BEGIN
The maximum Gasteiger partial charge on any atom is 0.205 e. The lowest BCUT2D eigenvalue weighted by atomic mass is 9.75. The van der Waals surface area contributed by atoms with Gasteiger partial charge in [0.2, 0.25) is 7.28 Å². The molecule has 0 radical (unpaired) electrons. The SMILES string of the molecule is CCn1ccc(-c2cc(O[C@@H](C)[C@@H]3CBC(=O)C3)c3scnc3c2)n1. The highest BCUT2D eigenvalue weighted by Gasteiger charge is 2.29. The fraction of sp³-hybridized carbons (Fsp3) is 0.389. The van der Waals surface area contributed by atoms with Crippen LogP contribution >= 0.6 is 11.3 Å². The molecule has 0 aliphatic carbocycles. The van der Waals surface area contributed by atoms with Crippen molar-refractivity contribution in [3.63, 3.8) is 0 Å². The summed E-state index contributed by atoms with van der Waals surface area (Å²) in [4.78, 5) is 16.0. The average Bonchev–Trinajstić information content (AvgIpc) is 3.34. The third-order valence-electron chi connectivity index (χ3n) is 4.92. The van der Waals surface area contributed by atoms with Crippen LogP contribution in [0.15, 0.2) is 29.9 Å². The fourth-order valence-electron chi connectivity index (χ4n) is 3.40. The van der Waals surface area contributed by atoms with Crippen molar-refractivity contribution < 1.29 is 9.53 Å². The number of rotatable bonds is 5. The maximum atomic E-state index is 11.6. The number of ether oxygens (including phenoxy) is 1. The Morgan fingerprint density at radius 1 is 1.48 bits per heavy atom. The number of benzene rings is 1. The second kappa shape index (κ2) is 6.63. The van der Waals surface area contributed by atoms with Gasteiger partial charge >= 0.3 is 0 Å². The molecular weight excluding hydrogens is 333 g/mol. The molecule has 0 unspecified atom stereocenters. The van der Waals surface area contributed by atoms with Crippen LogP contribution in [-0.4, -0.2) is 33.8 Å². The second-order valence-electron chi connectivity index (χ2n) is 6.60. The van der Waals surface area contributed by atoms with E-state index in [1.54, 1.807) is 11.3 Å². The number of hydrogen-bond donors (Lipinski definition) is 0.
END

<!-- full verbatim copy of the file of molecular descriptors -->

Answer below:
The maximum Gasteiger partial charge on any atom is 0.205 e. The lowest BCUT2D eigenvalue weighted by atomic mass is 9.75. The van der Waals surface area contributed by atoms with Gasteiger partial charge in [0.2, 0.25) is 7.28 Å². The molecule has 0 radical (unpaired) electrons. The SMILES string of the molecule is CCn1ccc(-c2cc(O[C@@H](C)[C@@H]3CBC(=O)C3)c3scnc3c2)n1. The highest BCUT2D eigenvalue weighted by Gasteiger charge is 2.29. The fraction of sp³-hybridized carbons (Fsp3) is 0.389. The van der Waals surface area contributed by atoms with Crippen LogP contribution >= 0.6 is 11.3 Å². The molecule has 0 aliphatic carbocycles. The van der Waals surface area contributed by atoms with Crippen molar-refractivity contribution in [3.63, 3.8) is 0 Å². The summed E-state index contributed by atoms with van der Waals surface area (Å²) in [4.78, 5) is 16.0. The average Bonchev–Trinajstić information content (AvgIpc) is 3.34. The third-order valence-electron chi connectivity index (χ3n) is 4.92. The van der Waals surface area contributed by atoms with Crippen LogP contribution in [0.15, 0.2) is 29.9 Å². The fourth-order valence-electron chi connectivity index (χ4n) is 3.40. The van der Waals surface area contributed by atoms with Crippen molar-refractivity contribution < 1.29 is 9.53 Å². The number of rotatable bonds is 5. The maximum atomic E-state index is 11.6. The number of ether oxygens (including phenoxy) is 1. The Morgan fingerprint density at radius 1 is 1.48 bits per heavy atom. The number of benzene rings is 1. The second kappa shape index (κ2) is 6.63. The van der Waals surface area contributed by atoms with Gasteiger partial charge >= 0.3 is 0 Å². The molecular weight excluding hydrogens is 333 g/mol. The molecule has 0 unspecified atom stereocenters. The van der Waals surface area contributed by atoms with Crippen LogP contribution in [-0.4, -0.2) is 33.8 Å². The second-order valence-electron chi connectivity index (χ2n) is 6.60. The van der Waals surface area contributed by atoms with E-state index in [1.54, 1.807) is 11.3 Å². The number of hydrogen-bond donors (Lipinski definition) is 0.